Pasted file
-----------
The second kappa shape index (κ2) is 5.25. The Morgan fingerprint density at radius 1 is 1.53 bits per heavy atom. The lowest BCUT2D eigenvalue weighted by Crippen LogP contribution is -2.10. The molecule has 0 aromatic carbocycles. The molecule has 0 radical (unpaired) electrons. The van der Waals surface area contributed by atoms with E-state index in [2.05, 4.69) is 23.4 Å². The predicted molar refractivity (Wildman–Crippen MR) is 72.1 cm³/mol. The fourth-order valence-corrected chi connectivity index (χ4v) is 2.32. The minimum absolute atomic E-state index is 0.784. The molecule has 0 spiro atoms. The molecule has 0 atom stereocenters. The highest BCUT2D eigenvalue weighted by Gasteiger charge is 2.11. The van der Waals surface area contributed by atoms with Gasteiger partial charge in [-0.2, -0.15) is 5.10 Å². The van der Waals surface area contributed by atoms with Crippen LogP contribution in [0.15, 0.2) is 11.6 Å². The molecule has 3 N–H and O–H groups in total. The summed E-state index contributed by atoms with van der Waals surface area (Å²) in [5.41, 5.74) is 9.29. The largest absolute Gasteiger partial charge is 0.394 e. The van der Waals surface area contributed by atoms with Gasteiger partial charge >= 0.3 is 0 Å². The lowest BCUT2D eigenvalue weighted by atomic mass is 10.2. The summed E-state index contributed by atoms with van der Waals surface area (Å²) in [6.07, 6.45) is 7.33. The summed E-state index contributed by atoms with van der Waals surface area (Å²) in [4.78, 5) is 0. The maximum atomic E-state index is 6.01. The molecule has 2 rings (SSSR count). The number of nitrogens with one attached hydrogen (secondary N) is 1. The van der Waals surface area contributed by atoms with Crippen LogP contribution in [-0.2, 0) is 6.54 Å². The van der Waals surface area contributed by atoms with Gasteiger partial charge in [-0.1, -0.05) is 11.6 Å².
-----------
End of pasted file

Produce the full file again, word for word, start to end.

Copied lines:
The second kappa shape index (κ2) is 5.25. The Morgan fingerprint density at radius 1 is 1.53 bits per heavy atom. The lowest BCUT2D eigenvalue weighted by Crippen LogP contribution is -2.10. The molecule has 0 aromatic carbocycles. The molecule has 0 radical (unpaired) electrons. The van der Waals surface area contributed by atoms with E-state index in [2.05, 4.69) is 23.4 Å². The predicted molar refractivity (Wildman–Crippen MR) is 72.1 cm³/mol. The fourth-order valence-corrected chi connectivity index (χ4v) is 2.32. The minimum absolute atomic E-state index is 0.784. The molecule has 0 spiro atoms. The molecule has 0 atom stereocenters. The highest BCUT2D eigenvalue weighted by Gasteiger charge is 2.11. The van der Waals surface area contributed by atoms with Gasteiger partial charge in [-0.2, -0.15) is 5.10 Å². The van der Waals surface area contributed by atoms with Crippen LogP contribution in [0.15, 0.2) is 11.6 Å². The molecule has 3 N–H and O–H groups in total. The summed E-state index contributed by atoms with van der Waals surface area (Å²) in [5.41, 5.74) is 9.29. The largest absolute Gasteiger partial charge is 0.394 e. The van der Waals surface area contributed by atoms with Gasteiger partial charge >= 0.3 is 0 Å². The lowest BCUT2D eigenvalue weighted by atomic mass is 10.2. The summed E-state index contributed by atoms with van der Waals surface area (Å²) in [6.07, 6.45) is 7.33. The summed E-state index contributed by atoms with van der Waals surface area (Å²) in [4.78, 5) is 0. The maximum atomic E-state index is 6.01. The molecule has 2 rings (SSSR count). The number of nitrogens with one attached hydrogen (secondary N) is 1. The van der Waals surface area contributed by atoms with Crippen LogP contribution in [-0.2, 0) is 6.54 Å². The van der Waals surface area contributed by atoms with Gasteiger partial charge in [-0.1, -0.05) is 11.6 Å².